Tuesday, August 22, 2017

POPE FARM CONSERVANCY

The Pope Farm Conservancy includes 105 acres of beautiful land in the Town of Middleton, about 15 miles west of Madison, Wisconsin.  Some 13 years ago the land was permanently set aside as a nature conservancy open to the public.  It is most notable for the approximately 10 acres of the property planted each year in sunflowers.  The flowers generally peak in August, giving the public a chance to view the spectacle of a field of some half million sunflowers in full bloom.

Alerted to the sunflower display by good friends, I managed to get to the conservancy on Sunday, August 20, the final morning of the sunflower display.  The conservancy is over 100 miles from home, and I realized that I would not be able to photograph the sunflowers in the evening, so I drove over to the conservancy early Sunday morning, leaving home a little after 5 a.m.  As it turned out, that got me there perhaps an hour later than I should have to take advantage of the best light.  Even so, the flowers were spectacular.

When I arrived at 6:45 a.m. the parking lot was filled with cars and there were literally dozens of others there armed with their cameras.  Many had tripods and a few had brought ladders to get above the level of the sunflowers, many of which stood more than six feet tall.

Here is some of what I got.  First, was a path up a hill toward the field of flowers that was bordered by a stone wall of some age.


I generally liked the composition of this shot, even though the light by this time left a lot to be desired.  There was also the wire and stakes along the wall to keep people from climbing on the wall. Still, I was happy with my new lens for this shot which shows good depth of field from the grass and path at my feet to the tree in the distance.

And then there was the field of sunflowers.


Without having significant elevation above the field, it is difficult to capture the field.  This shot was OK, I thought.  And in the following shot I wanted to fill the image with flowers to give a sense of the mass of flowers.


I also focused on individual flowers, as in the following shots.



One thing I learned is that, though immature sunflowers are heliotropic and will follow the path of the sun during the course of the day, mature flowers virtually all permanently face east.  Since this was morning all of the flowers were facing the morning sun.  So I took a couple of shots of the sides and backs of flowers in an attempt to capture the yellow petals being backlit.



Finally, is a closeup shot of the front of one of the more prominent specimens, a shot that I liked for its compositional value.


John

Monday, August 21, 2017

WISCONSIN STATE CAPITOL, AGAIN

The Wisconsin State Capitol is, in my experience, architecturally outstanding, and I have photographed it at least a half dozen times.  I was in the Madison area this past Sunday and took the opportunity to photograph it once more, using my new wide-angle lens.  Here is what I got.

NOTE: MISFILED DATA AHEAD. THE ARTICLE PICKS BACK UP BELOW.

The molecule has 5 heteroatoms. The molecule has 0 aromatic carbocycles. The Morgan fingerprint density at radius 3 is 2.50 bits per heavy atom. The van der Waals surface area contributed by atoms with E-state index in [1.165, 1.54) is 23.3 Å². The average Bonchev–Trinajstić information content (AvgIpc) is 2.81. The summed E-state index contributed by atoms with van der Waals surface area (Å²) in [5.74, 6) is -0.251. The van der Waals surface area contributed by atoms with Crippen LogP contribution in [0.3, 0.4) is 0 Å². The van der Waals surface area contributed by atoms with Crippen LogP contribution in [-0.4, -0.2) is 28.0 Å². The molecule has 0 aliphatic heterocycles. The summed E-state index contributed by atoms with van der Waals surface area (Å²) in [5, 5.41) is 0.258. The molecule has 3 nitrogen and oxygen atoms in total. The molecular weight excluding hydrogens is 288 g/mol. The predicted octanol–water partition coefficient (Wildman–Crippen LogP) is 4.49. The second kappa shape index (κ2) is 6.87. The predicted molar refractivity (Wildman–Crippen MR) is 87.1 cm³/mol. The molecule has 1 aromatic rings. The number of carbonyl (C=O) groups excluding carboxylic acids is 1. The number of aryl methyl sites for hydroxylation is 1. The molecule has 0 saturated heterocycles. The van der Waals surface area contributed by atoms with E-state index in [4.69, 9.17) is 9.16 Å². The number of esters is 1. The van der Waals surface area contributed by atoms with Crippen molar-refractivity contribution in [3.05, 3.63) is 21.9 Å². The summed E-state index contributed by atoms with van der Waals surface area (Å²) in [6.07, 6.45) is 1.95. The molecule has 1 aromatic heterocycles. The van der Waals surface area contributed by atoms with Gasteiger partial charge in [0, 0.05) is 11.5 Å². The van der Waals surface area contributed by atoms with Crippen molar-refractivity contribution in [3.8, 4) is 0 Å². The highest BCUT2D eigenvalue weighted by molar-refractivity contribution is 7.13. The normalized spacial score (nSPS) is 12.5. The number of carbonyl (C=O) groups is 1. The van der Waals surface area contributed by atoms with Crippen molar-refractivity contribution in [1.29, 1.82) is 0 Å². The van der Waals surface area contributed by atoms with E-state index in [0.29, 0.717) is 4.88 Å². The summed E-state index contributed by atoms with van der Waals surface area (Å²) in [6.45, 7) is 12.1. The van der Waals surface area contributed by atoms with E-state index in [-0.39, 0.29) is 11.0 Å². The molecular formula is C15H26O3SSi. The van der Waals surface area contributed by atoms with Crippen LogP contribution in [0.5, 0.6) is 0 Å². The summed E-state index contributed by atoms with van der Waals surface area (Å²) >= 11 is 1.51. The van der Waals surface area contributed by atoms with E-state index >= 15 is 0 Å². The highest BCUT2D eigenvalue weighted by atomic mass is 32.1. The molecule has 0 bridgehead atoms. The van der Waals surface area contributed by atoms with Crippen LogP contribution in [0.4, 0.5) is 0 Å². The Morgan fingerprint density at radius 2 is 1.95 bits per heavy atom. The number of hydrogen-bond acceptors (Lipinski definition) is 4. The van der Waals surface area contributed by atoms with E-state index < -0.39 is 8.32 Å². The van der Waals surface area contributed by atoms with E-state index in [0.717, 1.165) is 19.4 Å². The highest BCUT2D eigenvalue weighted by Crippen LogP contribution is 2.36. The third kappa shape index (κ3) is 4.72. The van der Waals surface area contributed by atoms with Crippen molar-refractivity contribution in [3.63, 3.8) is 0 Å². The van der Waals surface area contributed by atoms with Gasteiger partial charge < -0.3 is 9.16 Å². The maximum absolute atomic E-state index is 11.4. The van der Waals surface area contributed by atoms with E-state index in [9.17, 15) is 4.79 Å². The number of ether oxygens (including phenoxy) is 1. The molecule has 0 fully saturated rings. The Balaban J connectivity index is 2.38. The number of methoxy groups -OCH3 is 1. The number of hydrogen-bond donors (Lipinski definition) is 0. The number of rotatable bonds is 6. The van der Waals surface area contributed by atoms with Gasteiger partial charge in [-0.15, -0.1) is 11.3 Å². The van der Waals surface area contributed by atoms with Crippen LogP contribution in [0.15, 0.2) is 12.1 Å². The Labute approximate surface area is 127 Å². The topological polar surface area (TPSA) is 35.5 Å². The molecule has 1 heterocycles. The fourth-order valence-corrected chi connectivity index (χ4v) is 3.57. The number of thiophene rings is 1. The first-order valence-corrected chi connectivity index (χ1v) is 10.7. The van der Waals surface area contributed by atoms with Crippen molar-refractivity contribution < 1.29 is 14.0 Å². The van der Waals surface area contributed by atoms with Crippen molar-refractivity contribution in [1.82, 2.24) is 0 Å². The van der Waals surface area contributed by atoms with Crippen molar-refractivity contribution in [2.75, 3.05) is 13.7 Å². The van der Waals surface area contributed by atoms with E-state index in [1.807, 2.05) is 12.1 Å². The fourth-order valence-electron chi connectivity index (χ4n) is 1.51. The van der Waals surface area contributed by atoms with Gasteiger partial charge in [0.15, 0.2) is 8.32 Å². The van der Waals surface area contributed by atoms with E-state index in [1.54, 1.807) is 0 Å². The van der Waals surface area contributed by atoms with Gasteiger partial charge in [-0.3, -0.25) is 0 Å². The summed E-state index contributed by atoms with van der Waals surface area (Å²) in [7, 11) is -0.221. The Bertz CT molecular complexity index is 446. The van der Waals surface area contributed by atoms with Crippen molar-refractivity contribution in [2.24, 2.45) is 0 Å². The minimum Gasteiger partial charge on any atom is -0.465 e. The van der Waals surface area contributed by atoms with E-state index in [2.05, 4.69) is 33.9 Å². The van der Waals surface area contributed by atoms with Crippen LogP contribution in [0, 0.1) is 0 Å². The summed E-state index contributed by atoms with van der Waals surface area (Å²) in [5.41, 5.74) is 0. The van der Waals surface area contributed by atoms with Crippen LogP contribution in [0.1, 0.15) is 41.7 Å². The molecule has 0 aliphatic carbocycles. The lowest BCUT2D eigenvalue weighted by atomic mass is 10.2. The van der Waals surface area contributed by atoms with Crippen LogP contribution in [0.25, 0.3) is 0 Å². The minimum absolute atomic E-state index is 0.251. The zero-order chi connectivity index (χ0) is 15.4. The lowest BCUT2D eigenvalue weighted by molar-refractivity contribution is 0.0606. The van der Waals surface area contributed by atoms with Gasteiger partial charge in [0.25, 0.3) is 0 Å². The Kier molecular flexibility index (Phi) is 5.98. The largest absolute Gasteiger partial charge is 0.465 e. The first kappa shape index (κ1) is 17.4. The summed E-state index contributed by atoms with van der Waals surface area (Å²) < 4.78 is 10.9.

I took a few obligatory shots of the exterior, but my primary interest was of the ornate interior.



I was looking forward to shooting the dome interior from directly below, but the above shot reveals that there was an exhibit occupying the center of the rotunda. Grrr.  So I did the best I could, positioning myself as close to the center as possible and shooting handheld.


A careful examination reveals that the shot is just a bit off-center.  I could have gotten a bit more "reach" by setting the camera directly on the rotunda floor.  Even so, I was happy with the results, considering that it was handheld and I had to shoot at a relatively high ISO to avoid camera shake.  For the record, this was shot at an ISO of 2500 at f/5.6 for 1/200 second.  Perhaps it was the complexity of the image, but I thought the amount of noise present in the shot was really quite low, considering the ISO.  Because of the nature of the lens (wide-angle) it has greater depth of field at a given aperture, and that shows in these images, as the resolution is very crisp, though that may not be apparent in the lower quality images that I post online.

Here are a couple more shots that featured the dome area.



There is some lens distortion, which I anticipated, but perhaps the shots are interesting as semi-abstracts.

Here is another photo taken from the third level, which illustrates the lens's wide-angle reach, as the opening above the rotunda begins to look like a hole at the second floor level.  This was taken at the lens's widest focal length of 15 mm.


Finally, I liked the following shot that I doctored a bit in post processing to reduce perspective distortion.


John

Sunday, August 20, 2017

EVENING URBAN SCENES

Last Friday evening was warm, and I took my camera downtown to capture some of the urban scene.

The new Northwestern Mutual business tower is a handsome, glass-faced building that is opening soon.  I have found it difficult to photograph.  Here I positioned the building behind a young locust tree.  Mediocre, but with my new, wide-angled lens, at least it was not difficult to keep both the tree and the tower in fairly good focus.